Like Tough On Fridays, who I wrote about a couple of weeks ago, The Metal Byrds are a female-fronted rock band from Texas. Based in the music city of Austin, the band formed in 2018 after a chance meeting between London-born singer-songwriter Suzanne Birdie and guitarist Sly Rye Dovey. Both were in other bands at the time, and one night, at the urging of a mutual friend, Suzanne sat in on Sly Rye’s rehearsal with his band. He asked Suzanne to sing any song she wanted and she began singing “Sweet Child O’ Mine”. That was all it took, and she soon joined his band and began performing with them. His band was having internal issues however, which ultimately led he and Suzanne to create their own project together as The Metal Byrds. They were later joined by bassist Kevin Kurts and drummer Alex Romanov to complete their lineup.
The Metal Byrds play a dynamic style of rock infused with healthy doses of rock’n’roll and power pop, along with enough metal in the mix to give their songs a dark, edgy quality. They released their debut EP The Song Byrd in April 2019, then quickly followed two months later with a second EP Byrds on a Wyre. On October 2nd, they dropped their latest EP Life in 20, and listening to all three works, it’s clear that their songwriting and musicianship have gotten stronger with each release.
As the title would suggest, the opening track “The Ganges” starts off with Suzanne singing what sounds like an Indian chant, accompanied by jangly Indian instruments lasting around 15 seconds. Suddenly, the song blasts open with a juggernaut of Metallica-esque riffs, gnarly bass and pummeling drums that takes the song deep into hard rock territory. Sly Rye’s guitar work is truly impressive as he shreds the hell out of his six-string, laying waste to the airwaves with rapid-fire noodling and wailing distortion. Suzanne’s aggressively fervent vocals demand our full attention as she sings of feeling overwhelmed as if drowning, while making references to maharajas, brahmins and ghats.
“Dreamin’” is a full-on rock’n’roll banger, with furious riffs and explosive rhythms that really showcase what The Metal Byrds are all about. Suzanne emphatically implores a love interest to give her a little consideration: “Can’t you see I’m standing right here in front of you / But you don’t even notice.” Keeping with that theme, “Tell Me” is about coming to terms with the fact that, no matter how hard you’ve tried, the person you pinned all your hopes on just doesn’t feel the same toward you. Suzanne’s emotion-filled vocals convey the sad resignation expressed in the lyrics “Tell me I’m wrong, you’re not the one. I don’t need convincing.” Musically, the song starts off as a folk ballad but gradually transitions into a terrific Southern rocker, with lots of great twangy and distorted guitars. It’s my favorite track on the EP.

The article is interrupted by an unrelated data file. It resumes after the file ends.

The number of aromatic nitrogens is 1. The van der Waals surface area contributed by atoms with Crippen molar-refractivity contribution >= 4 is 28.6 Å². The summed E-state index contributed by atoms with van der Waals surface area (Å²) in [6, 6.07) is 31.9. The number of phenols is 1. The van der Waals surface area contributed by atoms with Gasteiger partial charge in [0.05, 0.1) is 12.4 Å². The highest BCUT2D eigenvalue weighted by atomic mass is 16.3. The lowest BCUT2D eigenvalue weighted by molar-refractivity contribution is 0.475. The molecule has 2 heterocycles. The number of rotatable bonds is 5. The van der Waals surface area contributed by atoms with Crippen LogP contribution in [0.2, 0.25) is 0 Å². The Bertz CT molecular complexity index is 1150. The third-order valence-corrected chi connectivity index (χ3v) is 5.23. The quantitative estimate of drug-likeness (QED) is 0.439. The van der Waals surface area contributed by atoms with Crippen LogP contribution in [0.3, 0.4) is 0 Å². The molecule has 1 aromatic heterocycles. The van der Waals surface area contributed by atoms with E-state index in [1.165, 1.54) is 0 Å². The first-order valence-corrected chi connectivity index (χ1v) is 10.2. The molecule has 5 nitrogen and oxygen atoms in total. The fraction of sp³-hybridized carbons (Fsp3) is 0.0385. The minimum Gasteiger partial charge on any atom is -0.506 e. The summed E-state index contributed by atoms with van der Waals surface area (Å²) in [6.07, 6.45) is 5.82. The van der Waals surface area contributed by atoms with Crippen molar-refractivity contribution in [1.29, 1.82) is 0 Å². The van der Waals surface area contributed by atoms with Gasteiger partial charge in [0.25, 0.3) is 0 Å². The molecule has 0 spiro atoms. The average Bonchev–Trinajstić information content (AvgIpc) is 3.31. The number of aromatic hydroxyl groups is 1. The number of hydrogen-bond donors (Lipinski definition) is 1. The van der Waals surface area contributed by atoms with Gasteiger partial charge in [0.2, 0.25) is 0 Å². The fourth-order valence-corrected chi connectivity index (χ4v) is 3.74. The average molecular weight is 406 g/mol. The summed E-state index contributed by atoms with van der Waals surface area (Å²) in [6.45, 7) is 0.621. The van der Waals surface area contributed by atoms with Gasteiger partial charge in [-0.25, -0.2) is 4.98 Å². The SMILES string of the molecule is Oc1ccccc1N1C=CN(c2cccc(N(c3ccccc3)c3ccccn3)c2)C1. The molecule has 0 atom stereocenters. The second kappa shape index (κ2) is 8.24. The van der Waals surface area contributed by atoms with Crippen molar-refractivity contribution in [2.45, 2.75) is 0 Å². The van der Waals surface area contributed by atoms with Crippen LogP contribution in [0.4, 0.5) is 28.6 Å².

The rousing title track “Life in 20” has a Pat Benatar vibe, with a frantic driving beat and more of Sly Rye’s fantastic riffing. In fact, the song reminds me a bit of Benatar’s “Heartbreaker”. In their notes, the band states the song “is a generalization of what the year 2020 has been like. A diary of events and feelings, of sorts. The guitars wail, along with lead singer, Suzanne Birdie’s voice, to evoke feelings of struggle and inequities that we have experienced during the past year.” Suzanne mournfully laments “Everything could end, you don’t know. One step from letting go.”
“Impossible” is another excellent hard-rocking tune, with the kind of powerful driving beat that I love. Kevin and Alex deliver aggressive thumping rhythms guaranteed to get your blood pumping and hips moving, and Sly Rye layers a lively mix of staccato riffs and screaming distortion that would satisfy even the hardest metal head. Suzanne gives her lover an emphatic kiss-off: “I’m leaving tonight to get on this flight like a thief in the dark to protect my own heart / You’re impossible to love, and still too blind to see.”
Life in 20 is a great little EP that gets better with each listen. The Metal Byrds sure know how to rock, and I think this is their finest work yet. As I noted earlier, the quality of their songwriting, production and musicianship have gotten stronger on each release, and I’m confident they’ll continue on this upward trajectory.
Note: The version of the EP on Bandcamp features five tracks, however, the one on Spotify and Apple Music also includes a sixth track, a radio edit of “The Ganges” without the 15 seconds of Indian chanting at the beginning.